Nearly all axolotls in captivity today can trace their origins to specimens collected from Lake Xochimilco and shipped to Paris in 1864. Three aquatic salamanders in the Genus Ambystoma have historically shared this species’ habitat, and it is believed that hybridization with these occurred at the time of that original collection. Current lab and pet populations may, therefore, differ genetically from wild axolotls.

The axolotl is closely related to the tiger salamander (A. tigrinum), and hybrids are fertile. Tiger salamanders also exist in neotenic form in certain populations. There is evidence that the animals forming the basis of today’s captive stock have interbred with neotenic tiger salamanders.

The name “axolotl” is taken from that of the Aztec god Xolotl, who was believed to have taken on the animal’s form, and loosely translates to terms such as “water dog”, water sprite”, “water slave” and “water monstrosity”.

I have written articles about axolotl relatives as well. Please see:
The Spotted Salamander, Ambystoma maculatum – Part I and Part II
Algae and Salamander Eggs – an odd partnership

The abstract of an International Zoo Yearbook article detailing the use of the axolotl as a “flagship species” for the conservation of its habitat is posted at:

The Natural History and Captive Care of the Mexican Axolotl, Ambystoma mexicanum: Natural History – Part 1


AxolotlRelatively scarce in the pet trade when I first began in the field (admittedly quite awhile ago!), interest in the Mexican axolotl has exploded in recent years, and today it is arguably the most commonly-kept salamander in the USA. Its popularity has soared in other countries as well, and oddly enough, it has become somewhat of a pop culture figure in Japan.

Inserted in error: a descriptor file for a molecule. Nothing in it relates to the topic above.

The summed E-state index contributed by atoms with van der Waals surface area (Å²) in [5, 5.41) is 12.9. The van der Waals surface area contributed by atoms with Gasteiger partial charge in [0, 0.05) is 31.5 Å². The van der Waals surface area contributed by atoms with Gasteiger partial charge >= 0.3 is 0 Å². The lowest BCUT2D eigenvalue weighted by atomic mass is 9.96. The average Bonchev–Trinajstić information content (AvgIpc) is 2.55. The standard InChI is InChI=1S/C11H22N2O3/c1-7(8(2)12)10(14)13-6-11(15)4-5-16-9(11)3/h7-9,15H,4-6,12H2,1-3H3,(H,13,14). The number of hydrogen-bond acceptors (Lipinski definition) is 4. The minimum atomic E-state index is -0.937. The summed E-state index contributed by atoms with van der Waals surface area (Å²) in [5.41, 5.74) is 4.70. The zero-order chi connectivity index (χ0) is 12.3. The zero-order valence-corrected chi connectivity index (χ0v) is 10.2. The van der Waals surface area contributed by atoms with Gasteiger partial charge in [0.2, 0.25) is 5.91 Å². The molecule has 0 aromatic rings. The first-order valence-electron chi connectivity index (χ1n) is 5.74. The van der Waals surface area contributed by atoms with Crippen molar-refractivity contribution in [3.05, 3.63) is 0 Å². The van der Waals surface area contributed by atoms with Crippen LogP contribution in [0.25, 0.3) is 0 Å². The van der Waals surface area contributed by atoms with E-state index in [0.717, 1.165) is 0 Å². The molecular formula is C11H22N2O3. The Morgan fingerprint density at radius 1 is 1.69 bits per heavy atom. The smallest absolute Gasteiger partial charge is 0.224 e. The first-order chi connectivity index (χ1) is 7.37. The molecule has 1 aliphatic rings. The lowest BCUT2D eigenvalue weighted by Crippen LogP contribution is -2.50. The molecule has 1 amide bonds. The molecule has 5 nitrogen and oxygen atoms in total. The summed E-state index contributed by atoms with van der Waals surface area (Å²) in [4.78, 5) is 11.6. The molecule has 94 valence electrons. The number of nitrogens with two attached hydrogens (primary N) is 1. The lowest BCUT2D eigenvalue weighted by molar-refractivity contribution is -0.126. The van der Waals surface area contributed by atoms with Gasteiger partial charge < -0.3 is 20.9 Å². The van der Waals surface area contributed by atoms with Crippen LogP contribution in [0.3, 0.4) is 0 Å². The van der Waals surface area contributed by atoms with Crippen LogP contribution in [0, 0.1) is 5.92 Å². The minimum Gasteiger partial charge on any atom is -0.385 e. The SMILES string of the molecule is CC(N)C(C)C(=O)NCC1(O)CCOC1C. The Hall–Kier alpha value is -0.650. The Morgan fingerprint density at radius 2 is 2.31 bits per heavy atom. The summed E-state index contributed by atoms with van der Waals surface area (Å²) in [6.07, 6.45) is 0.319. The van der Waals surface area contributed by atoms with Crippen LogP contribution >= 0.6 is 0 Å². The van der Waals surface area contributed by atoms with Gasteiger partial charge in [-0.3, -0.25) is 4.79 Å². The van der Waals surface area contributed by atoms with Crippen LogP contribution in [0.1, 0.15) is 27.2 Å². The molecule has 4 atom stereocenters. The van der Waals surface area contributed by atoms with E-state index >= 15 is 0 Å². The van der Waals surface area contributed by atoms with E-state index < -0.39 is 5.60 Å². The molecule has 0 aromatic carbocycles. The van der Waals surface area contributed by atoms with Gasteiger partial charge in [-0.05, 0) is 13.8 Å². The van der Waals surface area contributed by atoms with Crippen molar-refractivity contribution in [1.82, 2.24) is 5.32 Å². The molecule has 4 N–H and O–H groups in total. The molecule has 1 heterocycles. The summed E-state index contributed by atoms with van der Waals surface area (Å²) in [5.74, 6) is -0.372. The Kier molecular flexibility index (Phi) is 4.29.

The Mexican axolotl has the rare distinction of being simultaneously one of the world’s most highly endangered amphibians (in the wild) and a common pet and laboratory subject.

Please note: the aquatic larvae of all species of salamanders are termed “axolotls” in some references, i.e. as in “tiger salamander axolotls”. The name as used here refers to young and adult Ambystoma mexicanum only.

Class: Amphibia
Order: Caudata
Family: Ambystomatidae

A complex of a dozen or more related aquatic salamanders dwell in mountainous lakes in the vicinity of this species’ range. The waters inhabited by one of these, the Lake Patzucuaro salamander (A. dumrelii), are high in dissolved salts. Perhaps as an adaptation to its brackish environment, this salamander sheds its outer skin layer continuously throughout its life.